A SHORT PLAYOFF NOTE. LET'S DO FOOTBALL THINGS.

Sunrise, sunset, cue music. (Photo by Kevin C. Cox/Getty Images)

We never fell in love with anything because it would last forever or make sense. That's why we love college football, things that use vast amounts of fireworks for no reason, and really good television shows. What you call doomed, we call "mortal," and is more lovable for it.

The option is the illusion of permanence, something you would not want. If things were permanent, we would still be passing ten times a game. If they were permanent, we would have no night games, another thing that would be the ruination of college football along with the twelfth game, the BCS, most rules changes, conference realignment, the Bowl Coalition, Penn State joining a conference, Notre Dame having a bad decade and a half, and student-athletes being able to leave school early, and that whole thing about televising games.

None of them destroyed the game. We will watch it anyway because it is a stupid and welcome diversion from real life, a diversion with a perpetually corrupt underbelly reliant on free labor and the notion that you will show up no matter what--which, bitching as you drag your nails across the living room floor toward the television, you likely still will. It is literally the easiest thing in the world to proclaim the end of something. Figuring out the plot in continuation is the hardest. Look around at who's doing what, and you'll see who likes the easy work, and who likes the hard stuff.

What you mourn in the passage of a playoff could be a lot of things. You could mourn the argument, and if you mourn the argument you'll just find something else to argue, since you probably don't actually like football that much and have to make up these accessory playthings around it to keep you occupied. You could mourn the bowls, and if you do that you are literally beyond help, both because they will still be there in one form or another, and also because you are batshit crazy. You could mourn the "death of the innocence of college sports." No one can stop you from being naive and dumb. It's totally within your rights.

You could simply be mourning change. As cynical as we are, this is the one we'll respect the most. This is something changing, and change is hard, sad, and usually for the best only after you rewrite it. We mourn all sorts of stupid, useless things that no longer exist. We miss C.Y. Market barbecue sandwiches after school, Taiwanese breakfast crepes before going to work, and our grandfather. Those might be the only things we miss, ever, but even in the darkest corners of our heart we still miss them because in some small part, at one instant, they were ours in the past.*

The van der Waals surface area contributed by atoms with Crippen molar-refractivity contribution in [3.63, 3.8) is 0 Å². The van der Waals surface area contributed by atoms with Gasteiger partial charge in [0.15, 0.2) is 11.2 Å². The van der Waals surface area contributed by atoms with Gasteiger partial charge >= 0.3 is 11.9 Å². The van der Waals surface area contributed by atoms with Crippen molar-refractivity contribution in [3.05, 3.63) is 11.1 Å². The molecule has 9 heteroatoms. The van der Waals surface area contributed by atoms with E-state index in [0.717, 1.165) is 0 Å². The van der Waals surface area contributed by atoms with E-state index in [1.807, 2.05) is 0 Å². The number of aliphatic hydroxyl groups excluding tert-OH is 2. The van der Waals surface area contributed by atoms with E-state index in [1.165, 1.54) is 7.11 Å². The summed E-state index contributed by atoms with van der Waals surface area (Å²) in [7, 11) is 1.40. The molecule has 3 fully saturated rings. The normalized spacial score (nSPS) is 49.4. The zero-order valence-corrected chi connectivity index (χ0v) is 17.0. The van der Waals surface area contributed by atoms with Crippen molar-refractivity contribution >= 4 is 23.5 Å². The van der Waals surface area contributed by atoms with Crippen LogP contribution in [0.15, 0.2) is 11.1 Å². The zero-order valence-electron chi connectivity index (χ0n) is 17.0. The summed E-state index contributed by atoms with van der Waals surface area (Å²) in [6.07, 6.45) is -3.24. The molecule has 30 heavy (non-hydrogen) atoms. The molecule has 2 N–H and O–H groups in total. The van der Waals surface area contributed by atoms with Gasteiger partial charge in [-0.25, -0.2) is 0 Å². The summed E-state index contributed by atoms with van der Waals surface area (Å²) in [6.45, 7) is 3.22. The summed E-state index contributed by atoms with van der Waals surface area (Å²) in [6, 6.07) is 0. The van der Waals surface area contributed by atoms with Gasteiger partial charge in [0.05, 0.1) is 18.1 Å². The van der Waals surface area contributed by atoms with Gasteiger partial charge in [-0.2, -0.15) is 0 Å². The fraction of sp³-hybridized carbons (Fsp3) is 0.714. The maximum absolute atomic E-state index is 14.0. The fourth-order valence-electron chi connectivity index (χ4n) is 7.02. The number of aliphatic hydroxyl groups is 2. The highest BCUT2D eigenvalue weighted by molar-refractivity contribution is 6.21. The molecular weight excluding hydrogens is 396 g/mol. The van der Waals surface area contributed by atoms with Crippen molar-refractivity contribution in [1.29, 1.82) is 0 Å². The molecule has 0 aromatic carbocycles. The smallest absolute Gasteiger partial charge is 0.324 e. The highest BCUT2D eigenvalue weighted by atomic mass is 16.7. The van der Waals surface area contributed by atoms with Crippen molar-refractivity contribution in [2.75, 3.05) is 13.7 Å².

*Another aside: this entire debate is a nostalgia test. We assume college football's always been structurally screwed, whereas somewhere in the past there's this point college football idealists have pinned as the ideal. We also never look at old photo albums, and think Plato was totally full of shit. We bet people who long for the days of the AP poll deciding everything love their old yearbooks, and love using the allegory of the cave in applicable and inapplicable discussion of issues.

We can't get too bent about the palace orders. Being a fan involves committing yourself to a degree of hopeless peasantry, and to a willing degree of fatalism, of helplessness. The sport will now have some kind of a way to crown a champion on the field. There will be more money, perhaps an embarrassing enough amount to start some real discussion of revenue sharing. Teams with weak schedules will have a harder time getting into the playoff, and will perhaps start scheduling games out of conference against quality competition.

That's "perhaps" because we don't know. As we said last night, this is slightly less dumb than the way we used to do it, where we settled feuds by pitting boxers against third parties and then guessing whether they would beat each other head-to-head. The identity of college football remains unchanged. USC fans still carry the banner for the oft-neglected West Coast. Alabamians woke up this morning and still genuflected to the scowling picture on the wall. Somewhere, a Boise State fan woke up pissed off, and probably should have been for football reasons. If a poll or lack of destroys any of this, you never liked the game. You liked talking about the game, something that has as much to do with football as masturbation does with sex.*

*Both have their utilities. One is decidedly more important than the other.

The strength of the game has always been its attachment to a place, a community, and a certain random way of doing things. It is about the game, and then the identity built around that. Iowa football, as far as we know, will never get into a moving van and set up shop as the Kentucky Hawkeyes. (If they did, they'd be the best football program in the history of the state, but still.) An NFL franchise chose its logo after intense marketing sessions and focus groups. Georgia Tech's started as a field-crasher, and ended as their symbol. Louisiana Tech's is named after the bravest, possibly apocryphal dog in football mascot history. Like a lot of things, these just sort of happened, like so much of the sport.

So there is a playoff, and it sort of has something to do with college football. It will make new problems, which make new problems, which in turn will make newer, even more exciting problems. When it dies--and it will--just as the BCS did, there will still be weird, corrupt, flawed, and ultimately ephemeral college football. If you liked something normal and permanent, you wouldn't be here in the first place. And if you think there's anything normal or lasting about anything in the sport besides the game and the places it lives, you're more doomed and mortal than most.

P.S. Now for fuck's sake, let's do and have football things.

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